(1) John Jackson Lewis, (2) Edith May (Lewis) Rider, (3) Marian Faith (Rider) Irwin, (4) Marian Dunlop (Irwin) Guion, (5) Judith Anne Guion.
The following are transcriptions of John Jackson Lewis’s diary and journal of his voyage to California in 1851. He was travelling from New York to visit his older brother William in San Jose.
Sailing in sight of the coast all day; it presents quite a rugged and mountainous appearance. Saw a school of porpoises to-day, also some black fish. A bird, somewhat allied to the wild duck, alighted on the bowsprit and remained there for some time. By evening the ship was heading n. west, the wind had freshened, and the sea was rough enough to make me somewhat seasick.
Weather pleasant and sea tolerably smooth. One of the beef cattle was to day judged unfit for use, even here, so she was knocked on the head and thrown overboard. A chicken was also thrown over without ceremony. I sat on one of the deck houses for some time in the evening, and watched the butchering of a beef, pig and sheep. This was performed in a very summary manner. The head and feet of the beef were cut off without skinning, and immediately thrown overboard. The animal was then skinned, and the hide shared the same fate. The sheep and pig were both skinned and their hides followed suit. The head and feet of piggy, however, were deemed worthy of use, and were retained accordingly. As there was no fat on the entrails to clean off, they were sent over at once.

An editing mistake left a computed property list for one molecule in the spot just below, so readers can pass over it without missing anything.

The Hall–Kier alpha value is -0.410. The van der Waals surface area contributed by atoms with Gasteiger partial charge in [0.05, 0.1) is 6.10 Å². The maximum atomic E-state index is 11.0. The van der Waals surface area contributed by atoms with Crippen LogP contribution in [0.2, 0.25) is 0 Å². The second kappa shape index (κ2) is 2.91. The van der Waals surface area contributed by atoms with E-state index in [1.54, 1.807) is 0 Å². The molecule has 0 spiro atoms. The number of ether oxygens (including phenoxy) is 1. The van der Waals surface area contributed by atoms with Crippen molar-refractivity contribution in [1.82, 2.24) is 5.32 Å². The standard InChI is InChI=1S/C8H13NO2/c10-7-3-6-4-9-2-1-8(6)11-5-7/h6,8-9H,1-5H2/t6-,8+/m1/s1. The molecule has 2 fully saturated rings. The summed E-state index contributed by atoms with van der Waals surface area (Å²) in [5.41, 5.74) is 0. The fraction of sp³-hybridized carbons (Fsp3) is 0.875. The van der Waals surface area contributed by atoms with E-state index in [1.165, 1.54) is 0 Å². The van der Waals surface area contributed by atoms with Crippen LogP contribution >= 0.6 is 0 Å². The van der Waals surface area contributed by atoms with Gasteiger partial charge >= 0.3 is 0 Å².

The phosphoric light on the waves is at least quite as bright this evening as I have seen it. The foam made by the vessel as she pitches forward is quite luminous, and as it subsides, which it does very quickly, a shower of sparks takes its place on the surface of the water. It is quite pretty, but not nearly so brilliant as I anticipated from the representations of others. In fact, I have been much disappointed in the brilliancy of the tropics. I cannot see that the moon and stars shine anymore brilliantly then is there wont to do at home on a clear cold night, nor is the zodiacal light, as I have seen it, any brighter that I have frequently witnessed it at home. So far as this part of the world is concerned, it seems to me, the imagination of travelers has done much towards investing it with either beauty or magnificence, and I have pretty nearly arrived at the conclusion that it may be more enjoyed by reading about it than by coming to see it. Distance last 24 hours, 216 miles.
Tomorrow, more about My Guion Ancestors.
On Monday, I’ll begin posting letters written in 1944. Lad is still in the United States, Dan is in London and France, Ced is in Alaska, Dick is in Brazil, and Dave is now in the Army.